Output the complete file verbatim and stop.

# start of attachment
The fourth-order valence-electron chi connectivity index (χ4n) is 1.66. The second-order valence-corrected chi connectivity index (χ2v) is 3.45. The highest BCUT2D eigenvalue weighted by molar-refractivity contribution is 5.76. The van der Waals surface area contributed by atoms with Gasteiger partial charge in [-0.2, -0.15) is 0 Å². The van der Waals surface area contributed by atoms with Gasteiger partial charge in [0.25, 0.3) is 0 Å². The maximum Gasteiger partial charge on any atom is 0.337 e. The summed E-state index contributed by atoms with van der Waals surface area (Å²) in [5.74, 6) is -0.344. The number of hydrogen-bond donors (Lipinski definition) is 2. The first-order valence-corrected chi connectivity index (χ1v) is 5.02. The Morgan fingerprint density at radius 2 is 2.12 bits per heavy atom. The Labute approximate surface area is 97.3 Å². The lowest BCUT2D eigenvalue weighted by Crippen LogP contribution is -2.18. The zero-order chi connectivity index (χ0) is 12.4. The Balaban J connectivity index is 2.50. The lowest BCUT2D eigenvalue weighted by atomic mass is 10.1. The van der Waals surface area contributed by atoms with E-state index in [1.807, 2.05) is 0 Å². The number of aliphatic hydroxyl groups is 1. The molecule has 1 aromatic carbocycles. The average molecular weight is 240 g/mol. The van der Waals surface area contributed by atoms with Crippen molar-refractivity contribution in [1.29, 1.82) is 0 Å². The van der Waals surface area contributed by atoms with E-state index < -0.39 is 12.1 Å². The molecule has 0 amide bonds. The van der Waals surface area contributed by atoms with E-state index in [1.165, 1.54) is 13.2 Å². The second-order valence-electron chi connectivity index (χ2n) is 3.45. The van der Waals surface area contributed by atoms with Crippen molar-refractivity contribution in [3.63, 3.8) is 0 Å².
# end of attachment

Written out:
The fourth-order valence-electron chi connectivity index (χ4n) is 1.66. The second-order valence-corrected chi connectivity index (χ2v) is 3.45. The highest BCUT2D eigenvalue weighted by molar-refractivity contribution is 5.76. The van der Waals surface area contributed by atoms with Gasteiger partial charge in [-0.2, -0.15) is 0 Å². The van der Waals surface area contributed by atoms with Gasteiger partial charge in [0.25, 0.3) is 0 Å². The maximum Gasteiger partial charge on any atom is 0.337 e. The summed E-state index contributed by atoms with van der Waals surface area (Å²) in [5.74, 6) is -0.344. The number of hydrogen-bond donors (Lipinski definition) is 2. The first-order valence-corrected chi connectivity index (χ1v) is 5.02. The Morgan fingerprint density at radius 2 is 2.12 bits per heavy atom. The Labute approximate surface area is 97.3 Å². The lowest BCUT2D eigenvalue weighted by Crippen LogP contribution is -2.18. The zero-order chi connectivity index (χ0) is 12.4. The Balaban J connectivity index is 2.50. The lowest BCUT2D eigenvalue weighted by atomic mass is 10.1. The van der Waals surface area contributed by atoms with E-state index in [1.807, 2.05) is 0 Å². The number of aliphatic hydroxyl groups is 1. The molecule has 1 aromatic carbocycles. The average molecular weight is 240 g/mol. The van der Waals surface area contributed by atoms with Crippen molar-refractivity contribution in [1.29, 1.82) is 0 Å². The van der Waals surface area contributed by atoms with E-state index < -0.39 is 12.1 Å². The molecule has 0 amide bonds. The van der Waals surface area contributed by atoms with E-state index in [1.165, 1.54) is 13.2 Å². The second-order valence-electron chi connectivity index (χ2n) is 3.45. The van der Waals surface area contributed by atoms with Crippen molar-refractivity contribution in [3.63, 3.8) is 0 Å².